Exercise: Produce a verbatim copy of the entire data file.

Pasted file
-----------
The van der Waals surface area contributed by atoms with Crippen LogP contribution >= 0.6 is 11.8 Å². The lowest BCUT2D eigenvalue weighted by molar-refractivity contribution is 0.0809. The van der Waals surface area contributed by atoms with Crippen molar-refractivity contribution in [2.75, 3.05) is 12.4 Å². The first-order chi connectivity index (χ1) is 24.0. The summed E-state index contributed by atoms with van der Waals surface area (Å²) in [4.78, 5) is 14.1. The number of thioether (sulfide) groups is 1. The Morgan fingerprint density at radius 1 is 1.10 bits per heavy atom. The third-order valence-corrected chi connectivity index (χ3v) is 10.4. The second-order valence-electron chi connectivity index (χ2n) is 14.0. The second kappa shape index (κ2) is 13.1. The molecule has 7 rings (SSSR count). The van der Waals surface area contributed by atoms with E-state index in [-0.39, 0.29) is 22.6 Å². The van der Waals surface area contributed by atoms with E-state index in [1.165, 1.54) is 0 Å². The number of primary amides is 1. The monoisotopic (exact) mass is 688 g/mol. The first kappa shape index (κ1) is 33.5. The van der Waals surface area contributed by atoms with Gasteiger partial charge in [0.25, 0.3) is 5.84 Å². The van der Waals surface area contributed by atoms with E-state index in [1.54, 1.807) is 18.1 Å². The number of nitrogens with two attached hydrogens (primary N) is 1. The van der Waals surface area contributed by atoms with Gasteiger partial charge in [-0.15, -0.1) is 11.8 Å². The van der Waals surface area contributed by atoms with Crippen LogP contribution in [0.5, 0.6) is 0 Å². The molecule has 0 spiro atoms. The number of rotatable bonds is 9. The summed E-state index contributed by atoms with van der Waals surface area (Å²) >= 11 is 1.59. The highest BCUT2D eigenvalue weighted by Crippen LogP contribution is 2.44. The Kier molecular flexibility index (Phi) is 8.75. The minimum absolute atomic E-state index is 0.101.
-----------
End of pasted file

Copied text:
The van der Waals surface area contributed by atoms with Crippen LogP contribution >= 0.6 is 11.8 Å². The lowest BCUT2D eigenvalue weighted by molar-refractivity contribution is 0.0809. The van der Waals surface area contributed by atoms with Crippen molar-refractivity contribution in [2.75, 3.05) is 12.4 Å². The first-order chi connectivity index (χ1) is 24.0. The summed E-state index contributed by atoms with van der Waals surface area (Å²) in [4.78, 5) is 14.1. The number of thioether (sulfide) groups is 1. The Morgan fingerprint density at radius 1 is 1.10 bits per heavy atom. The third-order valence-corrected chi connectivity index (χ3v) is 10.4. The second-order valence-electron chi connectivity index (χ2n) is 14.0. The second kappa shape index (κ2) is 13.1. The molecule has 7 rings (SSSR count). The van der Waals surface area contributed by atoms with E-state index in [-0.39, 0.29) is 22.6 Å². The van der Waals surface area contributed by atoms with E-state index in [1.165, 1.54) is 0 Å². The number of primary amides is 1. The monoisotopic (exact) mass is 688 g/mol. The first kappa shape index (κ1) is 33.5. The van der Waals surface area contributed by atoms with Gasteiger partial charge in [0.25, 0.3) is 5.84 Å². The van der Waals surface area contributed by atoms with E-state index in [1.54, 1.807) is 18.1 Å². The number of nitrogens with two attached hydrogens (primary N) is 1. The van der Waals surface area contributed by atoms with Gasteiger partial charge in [-0.15, -0.1) is 11.8 Å². The van der Waals surface area contributed by atoms with Crippen LogP contribution in [0.5, 0.6) is 0 Å². The molecule has 0 spiro atoms. The number of rotatable bonds is 9. The summed E-state index contributed by atoms with van der Waals surface area (Å²) >= 11 is 1.59. The highest BCUT2D eigenvalue weighted by Crippen LogP contribution is 2.44. The Kier molecular flexibility index (Phi) is 8.75. The minimum absolute atomic E-state index is 0.101.